Locally sourced products are increasingly popular in the catering industry at all levels: the use of locally produced raw materials is relevant, to a certain extent, to all restaurants, trattorie and inns, as well as food stores.

This is due to people’s growing awareness towards the reasons for choosing locally sourced: reducing pollution and promoting local and seasonal produce. There is no doubt that these are very sensitive and important matters, but I think this topic needs to be analysed in depth considering, in particular, the ingredients I use in my restaurant.

Some of my regular customers have, in fact, asked me why the menu includes recipes that use strictly local products as well as exotic and international products from very far, for example the Alaskan King Crab which comes from the Bering Strait. I’m not a fan of using locally sourced products at all costs, for two good reasons at least:

  • the customers’ taste. People who come here to eat are looking for a wine and dine experience that will surprise the palate with new and unusual flavours. This is why I’m always looking for new flavours from all over the world: my job is to offer my customers everything good that nature creates and let them be the judge of whether I chose well or not;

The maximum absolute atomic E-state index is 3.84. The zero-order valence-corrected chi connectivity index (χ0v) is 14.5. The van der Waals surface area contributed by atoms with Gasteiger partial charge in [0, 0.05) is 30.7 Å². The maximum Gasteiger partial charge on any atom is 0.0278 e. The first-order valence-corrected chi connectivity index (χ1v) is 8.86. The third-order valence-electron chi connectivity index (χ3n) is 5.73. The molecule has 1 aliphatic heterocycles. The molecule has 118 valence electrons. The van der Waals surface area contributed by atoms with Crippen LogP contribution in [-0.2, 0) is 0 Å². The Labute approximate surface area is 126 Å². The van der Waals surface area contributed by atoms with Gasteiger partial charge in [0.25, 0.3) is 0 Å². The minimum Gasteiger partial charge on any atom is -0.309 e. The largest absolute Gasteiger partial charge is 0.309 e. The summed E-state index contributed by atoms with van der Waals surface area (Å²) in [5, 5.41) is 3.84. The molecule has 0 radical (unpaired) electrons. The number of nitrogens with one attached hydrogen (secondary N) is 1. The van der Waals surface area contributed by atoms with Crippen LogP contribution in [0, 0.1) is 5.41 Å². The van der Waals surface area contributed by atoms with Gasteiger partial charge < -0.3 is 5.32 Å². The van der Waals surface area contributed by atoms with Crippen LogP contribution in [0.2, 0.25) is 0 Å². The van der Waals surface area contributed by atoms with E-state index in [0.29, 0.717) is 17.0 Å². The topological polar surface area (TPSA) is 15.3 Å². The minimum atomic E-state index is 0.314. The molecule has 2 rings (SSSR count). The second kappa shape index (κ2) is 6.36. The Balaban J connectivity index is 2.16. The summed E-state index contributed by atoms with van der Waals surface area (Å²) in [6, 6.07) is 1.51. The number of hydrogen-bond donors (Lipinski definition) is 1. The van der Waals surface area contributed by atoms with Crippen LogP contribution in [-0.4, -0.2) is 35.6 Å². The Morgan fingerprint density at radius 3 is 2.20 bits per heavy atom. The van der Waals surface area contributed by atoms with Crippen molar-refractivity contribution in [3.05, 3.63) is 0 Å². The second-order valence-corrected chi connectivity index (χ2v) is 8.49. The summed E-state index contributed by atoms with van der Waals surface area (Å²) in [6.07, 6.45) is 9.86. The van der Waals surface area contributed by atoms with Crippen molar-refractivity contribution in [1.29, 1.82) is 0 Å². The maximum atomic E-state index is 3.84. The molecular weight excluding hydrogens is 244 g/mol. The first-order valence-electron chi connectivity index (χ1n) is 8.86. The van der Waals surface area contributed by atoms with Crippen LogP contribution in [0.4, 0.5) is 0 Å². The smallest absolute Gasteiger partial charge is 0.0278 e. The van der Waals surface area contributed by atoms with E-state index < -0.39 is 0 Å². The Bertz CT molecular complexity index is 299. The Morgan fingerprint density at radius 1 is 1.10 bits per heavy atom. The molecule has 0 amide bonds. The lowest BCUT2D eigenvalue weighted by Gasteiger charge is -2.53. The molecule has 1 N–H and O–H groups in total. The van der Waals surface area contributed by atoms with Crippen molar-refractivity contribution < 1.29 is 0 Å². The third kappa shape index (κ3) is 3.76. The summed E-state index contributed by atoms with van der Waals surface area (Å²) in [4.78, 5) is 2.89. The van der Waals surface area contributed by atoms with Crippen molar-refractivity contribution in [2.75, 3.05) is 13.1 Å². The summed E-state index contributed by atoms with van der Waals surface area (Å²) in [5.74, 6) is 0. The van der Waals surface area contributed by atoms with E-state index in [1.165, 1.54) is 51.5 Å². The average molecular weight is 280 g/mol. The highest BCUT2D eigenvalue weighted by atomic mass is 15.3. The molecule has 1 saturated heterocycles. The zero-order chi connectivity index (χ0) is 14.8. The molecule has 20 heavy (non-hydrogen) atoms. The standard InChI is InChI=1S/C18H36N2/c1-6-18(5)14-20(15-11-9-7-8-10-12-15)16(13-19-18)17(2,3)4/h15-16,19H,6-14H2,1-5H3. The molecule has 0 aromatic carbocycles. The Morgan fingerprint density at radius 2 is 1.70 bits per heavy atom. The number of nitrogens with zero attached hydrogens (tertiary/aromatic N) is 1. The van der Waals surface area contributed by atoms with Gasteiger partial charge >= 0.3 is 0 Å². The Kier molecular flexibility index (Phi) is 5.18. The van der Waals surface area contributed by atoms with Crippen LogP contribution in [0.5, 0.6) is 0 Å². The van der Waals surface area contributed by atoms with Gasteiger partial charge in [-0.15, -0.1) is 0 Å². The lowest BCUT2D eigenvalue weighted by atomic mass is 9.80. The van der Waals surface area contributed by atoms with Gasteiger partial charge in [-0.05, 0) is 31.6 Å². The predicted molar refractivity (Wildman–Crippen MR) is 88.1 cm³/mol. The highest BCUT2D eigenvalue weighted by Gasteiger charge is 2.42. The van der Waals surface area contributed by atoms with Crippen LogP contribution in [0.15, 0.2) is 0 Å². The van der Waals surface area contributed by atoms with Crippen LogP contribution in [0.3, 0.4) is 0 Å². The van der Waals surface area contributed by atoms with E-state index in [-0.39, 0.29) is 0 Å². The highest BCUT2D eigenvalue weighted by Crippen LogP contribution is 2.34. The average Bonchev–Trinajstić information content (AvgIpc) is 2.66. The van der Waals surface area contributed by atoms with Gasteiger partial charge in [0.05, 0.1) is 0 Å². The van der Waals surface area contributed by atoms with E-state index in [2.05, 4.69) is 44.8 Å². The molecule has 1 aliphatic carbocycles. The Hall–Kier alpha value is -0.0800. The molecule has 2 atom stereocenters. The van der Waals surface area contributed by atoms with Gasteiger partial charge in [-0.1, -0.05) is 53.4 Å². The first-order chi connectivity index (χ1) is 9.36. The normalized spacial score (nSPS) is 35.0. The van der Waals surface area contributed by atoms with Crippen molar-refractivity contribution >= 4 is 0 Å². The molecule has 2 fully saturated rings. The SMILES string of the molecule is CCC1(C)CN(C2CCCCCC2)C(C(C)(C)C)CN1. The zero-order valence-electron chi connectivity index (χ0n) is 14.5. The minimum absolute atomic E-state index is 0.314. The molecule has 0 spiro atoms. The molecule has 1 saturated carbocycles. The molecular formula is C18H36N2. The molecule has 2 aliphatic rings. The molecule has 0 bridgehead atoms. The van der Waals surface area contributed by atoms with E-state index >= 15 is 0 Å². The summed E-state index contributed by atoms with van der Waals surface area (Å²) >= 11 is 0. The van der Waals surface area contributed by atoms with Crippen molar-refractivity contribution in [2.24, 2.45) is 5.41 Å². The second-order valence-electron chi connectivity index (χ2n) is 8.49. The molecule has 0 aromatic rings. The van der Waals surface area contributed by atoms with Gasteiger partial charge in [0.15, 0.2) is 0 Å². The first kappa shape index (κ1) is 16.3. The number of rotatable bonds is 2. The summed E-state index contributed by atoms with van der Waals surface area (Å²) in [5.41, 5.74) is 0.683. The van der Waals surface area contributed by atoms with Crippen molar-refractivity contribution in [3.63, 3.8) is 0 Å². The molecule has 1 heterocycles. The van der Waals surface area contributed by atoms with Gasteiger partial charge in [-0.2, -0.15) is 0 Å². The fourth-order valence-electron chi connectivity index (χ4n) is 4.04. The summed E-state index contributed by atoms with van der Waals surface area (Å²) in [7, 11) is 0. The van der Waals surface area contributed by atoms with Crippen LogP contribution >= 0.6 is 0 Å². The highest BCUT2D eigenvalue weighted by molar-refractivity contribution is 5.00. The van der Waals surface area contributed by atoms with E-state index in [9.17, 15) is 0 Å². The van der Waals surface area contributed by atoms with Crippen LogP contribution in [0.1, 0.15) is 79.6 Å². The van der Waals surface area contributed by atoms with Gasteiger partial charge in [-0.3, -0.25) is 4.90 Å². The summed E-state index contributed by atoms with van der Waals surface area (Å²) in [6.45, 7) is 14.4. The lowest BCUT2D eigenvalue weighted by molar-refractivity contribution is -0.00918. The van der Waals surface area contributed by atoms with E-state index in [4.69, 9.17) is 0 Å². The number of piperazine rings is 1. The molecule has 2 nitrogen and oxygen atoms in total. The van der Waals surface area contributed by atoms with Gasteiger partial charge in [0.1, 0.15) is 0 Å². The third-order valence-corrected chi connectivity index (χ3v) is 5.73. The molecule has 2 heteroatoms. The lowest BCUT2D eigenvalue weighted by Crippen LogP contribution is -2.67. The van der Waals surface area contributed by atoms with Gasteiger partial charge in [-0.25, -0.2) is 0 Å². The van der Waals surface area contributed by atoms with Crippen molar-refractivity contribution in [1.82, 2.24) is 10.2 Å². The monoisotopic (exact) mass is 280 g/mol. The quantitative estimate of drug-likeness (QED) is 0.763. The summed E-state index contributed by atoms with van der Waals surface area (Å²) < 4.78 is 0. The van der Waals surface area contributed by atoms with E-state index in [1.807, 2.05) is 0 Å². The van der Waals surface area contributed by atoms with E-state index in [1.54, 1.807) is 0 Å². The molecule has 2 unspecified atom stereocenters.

• “locally sourced” doesn’t necessarily mean excellent quality. Some products reach top quality only abroad and, on the other hand, our territories are increasingly prone to pollution and other problems. For example, how could we not trust the extraordinary quality of the Alaskan King Crab, caught in the immaculate water of the Bering Strait far from any source of pollution? It goes without saying that locally source products are the best possible choice most of the time, when purchasing fruit, vegetables and meat, fish and eggs as well. Our menu includes many typical high quality products from our area which are often still hand-crafted using traditional methods. Such as many varieties of fish caught in nearby Viareggio, lardo from Gombitelli and exquisite white truffle from San Miniato. The best way to express how I feel, however, is by using the ancient saying “virtue stands in the middle”: “locally sourced” is good but it must not become a dogma. Needless to say, I do respect and appreciate those who strive to promote local specialities and reduce the negative effects associated with the consumption of exotic products, because this is part of how I feel too and this is why I try to find new excellent locally sourced products day in and day out.